Some intellectual honesty from Latif, and by implication from colleagues at the Geneva gathering, who are obviously starting to recognize their lack of understanding of the significance of natural cycles.

You'll probably think I'm pushing forward the Lindzen paper and the NS article (and many others in the same vein) as evidence to overturn the AGW edifice. Obviously I'm not, but it's equally obvious that there are still massive holes in understanding here, with a large gap between theoretical and observed Charney numbers. And some scientists who are publicly inclined to ask the "nasty questions."

So to pick up one of your themes from past threads, who would you trust for your AGW science? Those who blindly stick to theoretical numbers, or those who observe and measure, and ask the difficult questions? I think Peggy Noonan has made up her mind.

Michael Tobis said...

Lindzen's track record isn't great, and the evidence for 2.5 - 3 C is pretty compelling. Not everybody is going to provide something as shabby as McLean & de Freitas that can be seen through on first reading.

But Noonan's request for a big international meeting of experts is perfectly ridiculous for anyone who has even an inkling of the history of the subject. You know, since we've been having those since '92.

bi -- International Journal of Inactivism said...

Shorter Peggy Noonan:

I have this conspiracy theory, which says that climate scientists are engaged in a worldwide conspiracy to fudge climate science in order to further their [fill in the blank] ideology. Because of my conspiracy theory, I hold everything that climate scientists say in deep suspicion. Therefore, whatever climatologists say is extremely suspect, and it's thus the scientists' fault for making me believe that they're in a conspiracy.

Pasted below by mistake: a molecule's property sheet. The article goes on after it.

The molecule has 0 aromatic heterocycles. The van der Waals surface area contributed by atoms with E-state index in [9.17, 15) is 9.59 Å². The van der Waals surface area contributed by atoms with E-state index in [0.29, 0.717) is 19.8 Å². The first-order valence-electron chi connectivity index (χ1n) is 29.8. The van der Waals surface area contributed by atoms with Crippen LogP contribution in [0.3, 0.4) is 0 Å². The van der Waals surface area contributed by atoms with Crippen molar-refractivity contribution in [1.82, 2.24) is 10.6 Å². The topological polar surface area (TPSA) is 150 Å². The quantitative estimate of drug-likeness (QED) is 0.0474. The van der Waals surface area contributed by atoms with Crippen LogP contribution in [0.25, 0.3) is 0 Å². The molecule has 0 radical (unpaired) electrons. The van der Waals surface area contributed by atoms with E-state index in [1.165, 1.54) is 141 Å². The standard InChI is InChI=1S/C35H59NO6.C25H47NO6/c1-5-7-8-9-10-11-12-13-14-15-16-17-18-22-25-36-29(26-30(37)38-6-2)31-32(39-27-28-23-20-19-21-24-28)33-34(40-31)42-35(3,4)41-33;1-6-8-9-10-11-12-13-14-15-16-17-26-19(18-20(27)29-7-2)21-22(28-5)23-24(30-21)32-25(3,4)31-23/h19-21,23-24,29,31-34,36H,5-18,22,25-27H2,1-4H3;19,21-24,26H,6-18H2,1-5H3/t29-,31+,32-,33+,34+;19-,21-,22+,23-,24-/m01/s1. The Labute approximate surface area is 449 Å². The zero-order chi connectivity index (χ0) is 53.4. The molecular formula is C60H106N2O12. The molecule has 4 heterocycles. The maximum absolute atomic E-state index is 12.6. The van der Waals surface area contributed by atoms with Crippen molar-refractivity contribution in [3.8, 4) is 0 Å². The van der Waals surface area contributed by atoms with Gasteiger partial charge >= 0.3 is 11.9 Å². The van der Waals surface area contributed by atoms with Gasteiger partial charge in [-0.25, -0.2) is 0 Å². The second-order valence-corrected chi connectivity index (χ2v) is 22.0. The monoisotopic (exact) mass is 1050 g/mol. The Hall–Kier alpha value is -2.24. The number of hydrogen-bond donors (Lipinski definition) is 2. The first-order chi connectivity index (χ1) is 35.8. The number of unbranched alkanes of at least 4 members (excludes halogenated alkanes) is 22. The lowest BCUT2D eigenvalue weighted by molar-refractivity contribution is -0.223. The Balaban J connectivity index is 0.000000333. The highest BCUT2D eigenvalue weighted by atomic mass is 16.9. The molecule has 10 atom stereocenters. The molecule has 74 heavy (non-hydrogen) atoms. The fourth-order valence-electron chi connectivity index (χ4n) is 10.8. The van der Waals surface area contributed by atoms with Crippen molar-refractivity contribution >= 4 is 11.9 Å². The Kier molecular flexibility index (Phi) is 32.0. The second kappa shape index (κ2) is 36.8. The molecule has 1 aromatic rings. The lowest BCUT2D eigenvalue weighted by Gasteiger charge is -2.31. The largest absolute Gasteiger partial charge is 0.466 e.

This is not a circular argument.

* * *

Shorter Alex:

Anyone who agrees with me is obviously honest. Anyone who disagrees with me is obviously dishonest. Therefore, I'm open-minded.

-- bi

Michael Tobis said...

I'm pretty sure Latif isn't trying to say what people are trying to make out that he said.

Marion Delgado said...

Although Maureen Dowd is almost as bad, Peggy Noonan is openly a columnist who disdains facts and presents her subjective feelings about something instead. The stephen colbert WHCD joke about always thinking with your gut is literally her POV and she doesn't hide it. For one thing, she's famous for channeling dead people in her columns to show how they agree with her (usually a reversal of their opinions while alive). She wrote an entire column once on how shapely Ronald Reagan's foot was.

I once wrote and performed a song about her.

Marion Delgado said...

Alex is putting the cart before the horse - you have to first establish who's correct scientifically, then hunt for ideological reasons for the erroneous side, if you wish.

Steve Bloom said...

Alex should be aware that all of Lindzen's thoroughly refuted work of the last 20 years has bee similarly based on observations. Worse than that. he continues to blow off the fact that paleoclimate studies thoroughly support a sensitivity in the 3C range. At a certain point it becomes better to just ignore him.

ebishirl said...

Dear lord, the ludicrousness of her statement is beyond mind-boggling. It's clear she knows nothing about how science actually works, much less how the IPCC works ... the sad part is that so many of her readers will read this and nod their heads in agreement, saying, "Yup, she's right."

Very sad ... for all of us.

Dano said...

the sad part is that so many of her readers will read this and nod their heads in agreement, saying, "Yup, she's right."

Very sad ... for all of us.

What's very sad is that the Reality-Based Community cannot get heads to nod when explaining scientific findings and their implications.



Marion Delgado said...

As an FYI, since some lurkers/commenters will get it, even though it's dated, this is how our song started:

"Peggy Noonan said to me Friday over tea that children dying in trailer fires down upon their knees was proof of His wise and infinite love, and all I could do was agree, what else could I do but agree?"